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Closing that Equality Gap in Sri Lanka

Chulie De Silva's picture
Conflict affected young girl in a resettled village supported by the NEIAP project, Vavuniya, Sri Lanka

So Australia is huffed that they have fallen behind South Africa and Sri Lanka, not in cricket ICC rankings but in the annual Global Gender Gap Index released a month or so ago. How ignominious to fall behind their cricketing rival, Sri Lanka, who in terms of development is a minion—far behind Australia.

The Australian Council of Trade Unions wailed “Australian employers must do more to encourage women’s participation in the workforce and close the gender pay gap.“

The Global Gender Gap report hardly made any waves here. This year, Sri Lanka has slipped 4 places to 16th place. However, the report says Lanka’s overall performance in 2008 has improved relative to 2007. “Sri Lanka continues to hold a privileged position of having the best performance in the region regarding political empowerment,” said the report. Sri Lanka was ahead of Spain (17), France (18), Australia (20) and U.S.A. (31).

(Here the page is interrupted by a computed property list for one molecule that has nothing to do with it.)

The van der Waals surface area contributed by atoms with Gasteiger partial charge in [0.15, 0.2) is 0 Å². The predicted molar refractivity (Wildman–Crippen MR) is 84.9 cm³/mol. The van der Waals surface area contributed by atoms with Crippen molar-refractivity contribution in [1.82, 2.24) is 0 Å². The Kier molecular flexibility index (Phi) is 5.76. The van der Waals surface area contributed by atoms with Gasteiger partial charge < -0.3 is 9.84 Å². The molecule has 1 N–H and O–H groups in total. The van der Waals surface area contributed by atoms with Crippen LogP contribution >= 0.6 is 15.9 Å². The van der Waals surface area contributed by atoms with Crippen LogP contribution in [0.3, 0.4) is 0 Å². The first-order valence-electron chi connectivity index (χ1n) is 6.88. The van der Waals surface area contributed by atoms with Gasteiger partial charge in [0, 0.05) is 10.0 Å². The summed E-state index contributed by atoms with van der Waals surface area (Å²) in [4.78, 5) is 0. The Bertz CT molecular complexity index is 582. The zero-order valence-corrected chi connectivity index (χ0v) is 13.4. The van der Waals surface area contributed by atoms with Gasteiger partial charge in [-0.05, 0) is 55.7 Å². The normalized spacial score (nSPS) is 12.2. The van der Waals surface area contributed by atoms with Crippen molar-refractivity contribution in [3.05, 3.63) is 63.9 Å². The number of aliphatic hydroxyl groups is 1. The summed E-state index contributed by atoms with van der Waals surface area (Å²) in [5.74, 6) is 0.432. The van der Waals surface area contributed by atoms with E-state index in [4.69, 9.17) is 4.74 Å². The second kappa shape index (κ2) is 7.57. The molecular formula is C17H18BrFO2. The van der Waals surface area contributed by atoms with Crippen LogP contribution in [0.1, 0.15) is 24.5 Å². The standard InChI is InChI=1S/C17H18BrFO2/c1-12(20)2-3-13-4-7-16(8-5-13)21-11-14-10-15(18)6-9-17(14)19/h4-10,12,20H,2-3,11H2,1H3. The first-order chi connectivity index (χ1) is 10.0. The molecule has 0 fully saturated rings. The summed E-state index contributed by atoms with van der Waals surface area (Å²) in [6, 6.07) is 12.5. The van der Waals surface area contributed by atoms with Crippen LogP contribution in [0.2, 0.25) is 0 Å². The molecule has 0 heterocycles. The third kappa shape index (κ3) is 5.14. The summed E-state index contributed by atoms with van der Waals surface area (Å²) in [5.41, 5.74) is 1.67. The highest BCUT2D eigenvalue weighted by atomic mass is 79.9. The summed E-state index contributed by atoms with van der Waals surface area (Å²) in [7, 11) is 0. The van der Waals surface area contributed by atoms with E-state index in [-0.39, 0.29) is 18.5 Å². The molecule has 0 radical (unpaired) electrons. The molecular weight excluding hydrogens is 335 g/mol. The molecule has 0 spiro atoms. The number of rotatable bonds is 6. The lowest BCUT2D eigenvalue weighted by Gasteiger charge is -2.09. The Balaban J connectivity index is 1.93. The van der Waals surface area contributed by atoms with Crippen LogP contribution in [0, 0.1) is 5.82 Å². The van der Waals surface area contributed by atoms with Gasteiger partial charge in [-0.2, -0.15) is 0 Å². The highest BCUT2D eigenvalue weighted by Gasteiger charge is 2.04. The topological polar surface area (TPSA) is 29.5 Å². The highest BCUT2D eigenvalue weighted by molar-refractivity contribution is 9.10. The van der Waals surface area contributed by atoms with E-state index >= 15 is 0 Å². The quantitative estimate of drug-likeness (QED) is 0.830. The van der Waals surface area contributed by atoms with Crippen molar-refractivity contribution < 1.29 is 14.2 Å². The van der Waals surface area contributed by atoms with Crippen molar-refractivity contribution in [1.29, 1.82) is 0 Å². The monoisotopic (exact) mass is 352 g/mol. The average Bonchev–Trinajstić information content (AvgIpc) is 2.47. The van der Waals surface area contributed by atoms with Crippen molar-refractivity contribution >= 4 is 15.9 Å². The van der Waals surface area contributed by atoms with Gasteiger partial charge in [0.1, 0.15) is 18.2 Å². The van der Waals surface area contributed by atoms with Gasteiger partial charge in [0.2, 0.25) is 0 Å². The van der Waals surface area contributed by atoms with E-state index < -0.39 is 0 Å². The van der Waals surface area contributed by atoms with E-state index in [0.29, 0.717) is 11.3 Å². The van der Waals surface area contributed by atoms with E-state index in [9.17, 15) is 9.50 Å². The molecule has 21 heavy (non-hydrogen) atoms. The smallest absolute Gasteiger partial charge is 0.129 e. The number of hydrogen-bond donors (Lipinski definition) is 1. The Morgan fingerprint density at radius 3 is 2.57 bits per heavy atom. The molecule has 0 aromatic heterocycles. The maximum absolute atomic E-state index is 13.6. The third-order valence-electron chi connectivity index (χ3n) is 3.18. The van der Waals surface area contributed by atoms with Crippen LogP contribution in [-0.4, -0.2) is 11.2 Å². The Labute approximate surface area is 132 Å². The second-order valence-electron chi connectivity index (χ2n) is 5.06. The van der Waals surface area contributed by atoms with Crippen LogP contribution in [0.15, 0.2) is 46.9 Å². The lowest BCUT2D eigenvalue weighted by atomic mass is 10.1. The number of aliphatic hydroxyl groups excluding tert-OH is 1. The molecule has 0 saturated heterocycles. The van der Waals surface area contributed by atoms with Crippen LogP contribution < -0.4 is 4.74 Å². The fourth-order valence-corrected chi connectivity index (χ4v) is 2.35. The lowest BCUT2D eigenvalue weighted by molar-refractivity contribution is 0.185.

So are we Sri Lankan women more prosperous and hold more equal position at the workplace than the Sheila’s in Oz?

An Unconventional Tactic for the Fight Against Poverty

Ben Safran's picture

Earlier this summer, Pakistan defeated Sri Lanka to win the Twenty20 Cricket World Cup. Like any triumph in an international competition, there was a great sense of national pride, this time coming in a country with great need for such a unifying force. But, as Tunku Varadarajan wrote,  the victory was much more than just a boost to national morale:

“As Pakistan fights for its survival against the barbarian Taliban…its people find themselves possessed of a weapon with which to vanquish the forces of darkness. I speak here not of drones or tanks or helicopter gunships, but of the glorious game of cricket.”

This is a powerful concept: that cricket is a key weapon needed to defeat the “darkness” imposed by extremism in Pakistan. But why limit ourselves to discussing the power cricket possess to fight the Taliban? What about the effects all sports have to instill happiness, empowerment, and hope in people? Could using sports for development be an unconventional tactic for the fight against poverty?